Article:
It’s a sad thing but both the results and simply as a matter of common humanity they can’t put him out there again. It would be great if he accepts a minor league assignment but that doesn’t really seem to happen. If he doesn’t then it’s just time to shake hands and part ways. The Orioles had three years of success with Tillman and he was well compensated for his work. There’s no point in continuing a relationship that isn’t working.

    I feel bad for Tillman, it’s never fun to see anyone struggle, and I feel bad for us as fans who would have loved to root for his comeback. But it’s time.

  4. ubetonit

    May 11, 2018 at 1:23 am

    I texted a friend in NoVa from a legal sports book Atlantis Casino when the O’s were still one run behind “Tillman gives up 5 runs but O’s probably win b/c beisbol pendulum has swung the other way”.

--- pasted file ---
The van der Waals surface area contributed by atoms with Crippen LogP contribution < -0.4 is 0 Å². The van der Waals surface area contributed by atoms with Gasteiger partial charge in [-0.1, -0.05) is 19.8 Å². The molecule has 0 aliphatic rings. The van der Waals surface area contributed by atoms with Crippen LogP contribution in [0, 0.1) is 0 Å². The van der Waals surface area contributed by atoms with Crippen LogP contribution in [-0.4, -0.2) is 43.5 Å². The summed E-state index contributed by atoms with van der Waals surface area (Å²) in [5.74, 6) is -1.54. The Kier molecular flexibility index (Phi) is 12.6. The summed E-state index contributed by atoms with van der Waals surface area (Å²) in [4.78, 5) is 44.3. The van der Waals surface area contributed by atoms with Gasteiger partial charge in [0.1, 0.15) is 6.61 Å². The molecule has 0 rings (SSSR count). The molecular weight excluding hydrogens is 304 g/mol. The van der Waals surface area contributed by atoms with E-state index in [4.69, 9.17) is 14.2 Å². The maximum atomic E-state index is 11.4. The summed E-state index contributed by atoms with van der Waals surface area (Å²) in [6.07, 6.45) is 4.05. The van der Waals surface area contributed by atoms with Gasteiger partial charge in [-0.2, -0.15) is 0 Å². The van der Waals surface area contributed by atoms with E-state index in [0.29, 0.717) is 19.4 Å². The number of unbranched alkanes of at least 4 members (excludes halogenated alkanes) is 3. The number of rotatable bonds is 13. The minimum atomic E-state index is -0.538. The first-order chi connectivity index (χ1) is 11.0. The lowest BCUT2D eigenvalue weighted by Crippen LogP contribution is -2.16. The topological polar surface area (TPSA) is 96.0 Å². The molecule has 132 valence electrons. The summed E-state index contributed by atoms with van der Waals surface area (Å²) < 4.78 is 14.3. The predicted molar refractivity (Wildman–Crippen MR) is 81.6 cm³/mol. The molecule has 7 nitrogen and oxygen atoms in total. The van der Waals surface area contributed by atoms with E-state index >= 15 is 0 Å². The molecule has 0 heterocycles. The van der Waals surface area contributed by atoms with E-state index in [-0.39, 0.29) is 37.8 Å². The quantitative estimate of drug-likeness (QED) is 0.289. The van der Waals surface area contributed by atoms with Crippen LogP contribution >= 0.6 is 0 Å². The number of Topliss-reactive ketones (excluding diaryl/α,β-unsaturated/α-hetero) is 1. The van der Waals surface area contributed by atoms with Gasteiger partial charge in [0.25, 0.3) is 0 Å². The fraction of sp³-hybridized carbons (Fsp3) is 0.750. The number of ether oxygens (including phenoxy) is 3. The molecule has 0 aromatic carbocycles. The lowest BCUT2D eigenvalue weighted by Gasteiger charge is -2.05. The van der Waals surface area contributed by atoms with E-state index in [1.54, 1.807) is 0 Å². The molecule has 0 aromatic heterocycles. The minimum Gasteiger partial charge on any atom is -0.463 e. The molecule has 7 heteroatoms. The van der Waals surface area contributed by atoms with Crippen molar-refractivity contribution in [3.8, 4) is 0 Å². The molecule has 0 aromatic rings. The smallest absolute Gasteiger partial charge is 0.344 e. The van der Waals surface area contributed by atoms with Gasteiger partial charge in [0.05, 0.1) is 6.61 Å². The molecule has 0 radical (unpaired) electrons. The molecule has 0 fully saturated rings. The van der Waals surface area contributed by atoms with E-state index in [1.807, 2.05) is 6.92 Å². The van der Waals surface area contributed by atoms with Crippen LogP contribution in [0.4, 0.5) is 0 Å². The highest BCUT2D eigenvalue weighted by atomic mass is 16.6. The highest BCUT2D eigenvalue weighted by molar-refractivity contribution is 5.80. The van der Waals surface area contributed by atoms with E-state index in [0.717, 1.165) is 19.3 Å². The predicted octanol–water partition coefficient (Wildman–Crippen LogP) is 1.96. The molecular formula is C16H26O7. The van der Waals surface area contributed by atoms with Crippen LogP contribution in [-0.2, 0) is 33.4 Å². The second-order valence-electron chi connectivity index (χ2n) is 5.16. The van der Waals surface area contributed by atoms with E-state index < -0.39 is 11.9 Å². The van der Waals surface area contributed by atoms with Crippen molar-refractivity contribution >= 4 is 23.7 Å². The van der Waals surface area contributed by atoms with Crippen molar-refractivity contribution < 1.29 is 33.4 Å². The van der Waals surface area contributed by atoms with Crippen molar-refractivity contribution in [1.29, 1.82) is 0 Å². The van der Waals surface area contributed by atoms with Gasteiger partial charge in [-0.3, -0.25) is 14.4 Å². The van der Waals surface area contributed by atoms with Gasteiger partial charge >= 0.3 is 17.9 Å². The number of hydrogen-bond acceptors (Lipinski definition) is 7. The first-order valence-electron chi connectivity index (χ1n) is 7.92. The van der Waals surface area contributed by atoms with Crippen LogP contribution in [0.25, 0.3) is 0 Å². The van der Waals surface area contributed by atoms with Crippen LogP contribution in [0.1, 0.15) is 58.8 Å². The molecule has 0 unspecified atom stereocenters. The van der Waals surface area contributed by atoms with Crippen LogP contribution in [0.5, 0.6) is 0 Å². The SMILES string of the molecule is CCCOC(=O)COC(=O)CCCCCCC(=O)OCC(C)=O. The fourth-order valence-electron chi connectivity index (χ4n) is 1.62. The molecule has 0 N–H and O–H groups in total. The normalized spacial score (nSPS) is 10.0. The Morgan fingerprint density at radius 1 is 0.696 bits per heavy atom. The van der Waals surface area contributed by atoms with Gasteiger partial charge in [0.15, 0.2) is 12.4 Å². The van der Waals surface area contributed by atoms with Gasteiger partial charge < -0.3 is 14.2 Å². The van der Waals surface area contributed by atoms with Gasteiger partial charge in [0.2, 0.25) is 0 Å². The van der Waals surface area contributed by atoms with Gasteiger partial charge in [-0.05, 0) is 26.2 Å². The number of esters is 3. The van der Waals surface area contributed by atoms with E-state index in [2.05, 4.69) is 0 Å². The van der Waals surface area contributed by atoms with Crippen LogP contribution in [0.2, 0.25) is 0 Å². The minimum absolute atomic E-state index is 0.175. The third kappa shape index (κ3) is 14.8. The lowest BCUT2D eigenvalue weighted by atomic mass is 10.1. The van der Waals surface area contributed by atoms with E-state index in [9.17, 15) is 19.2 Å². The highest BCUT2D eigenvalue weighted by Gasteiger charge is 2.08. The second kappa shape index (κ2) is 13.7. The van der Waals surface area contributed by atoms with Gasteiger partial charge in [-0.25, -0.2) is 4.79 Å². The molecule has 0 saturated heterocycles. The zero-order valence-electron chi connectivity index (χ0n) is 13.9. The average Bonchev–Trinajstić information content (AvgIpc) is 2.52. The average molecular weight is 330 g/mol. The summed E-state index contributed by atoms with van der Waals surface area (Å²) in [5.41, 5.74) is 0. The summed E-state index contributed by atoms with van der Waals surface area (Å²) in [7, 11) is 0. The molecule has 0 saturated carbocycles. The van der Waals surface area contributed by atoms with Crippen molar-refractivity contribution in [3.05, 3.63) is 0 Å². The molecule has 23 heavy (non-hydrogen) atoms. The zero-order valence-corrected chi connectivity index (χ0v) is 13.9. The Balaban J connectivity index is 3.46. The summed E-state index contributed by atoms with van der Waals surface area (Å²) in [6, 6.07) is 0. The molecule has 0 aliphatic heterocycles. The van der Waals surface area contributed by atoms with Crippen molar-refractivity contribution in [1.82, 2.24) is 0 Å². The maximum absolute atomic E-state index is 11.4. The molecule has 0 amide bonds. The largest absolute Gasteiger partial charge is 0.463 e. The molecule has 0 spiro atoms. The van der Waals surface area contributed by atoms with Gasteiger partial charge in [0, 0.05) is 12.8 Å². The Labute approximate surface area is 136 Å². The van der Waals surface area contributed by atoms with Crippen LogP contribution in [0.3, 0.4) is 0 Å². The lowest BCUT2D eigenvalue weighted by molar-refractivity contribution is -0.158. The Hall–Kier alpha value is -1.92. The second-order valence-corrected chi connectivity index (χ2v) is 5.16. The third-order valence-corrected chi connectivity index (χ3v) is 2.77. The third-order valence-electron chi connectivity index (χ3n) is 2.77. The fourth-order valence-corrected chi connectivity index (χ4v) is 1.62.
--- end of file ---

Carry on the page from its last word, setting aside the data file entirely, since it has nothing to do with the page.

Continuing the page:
IOW, Tillman’s problems weren’t going to stop them from winning on this day.

    They’re still bad, really bad, but that’s beisbol. I had already bet NYY +1.5 & StL Cards at a WmHill book

    • Dan Connolly

      May 11, 2018 at 2:06 am

      It’s a funny game. And one is never trust myself to bet on.

  5. Boog Robinson Robinson

    May 11, 2018 at 8:07 am

    Even #22 eventually hit the wall. Always a tough call to let a key, and long time member of a team go.
    To quote Brenda Lee, “Break it to me gently. Let me down the easy way”.

    • Dan Connolly

      May 11, 2018 at 8:23 am

      Problem is the guy is only 30. I’m sure it would be easier on both ends if he were 35+

  6. karks

    May 11, 2018 at 8:41 am

    It’s just sad to see Tillman struggle so much. You think of how he has battled back from so much adversity in his career. But what else can he do? There’s just no way to keep a pitcher who is putting up those kinds of numbers.

    I’m all for letting Castro get in that spot, at least for a little bit. This team isn’t exactly heading to the playoffs so you might as well take a look and see what he can do.

    • Dan Connolly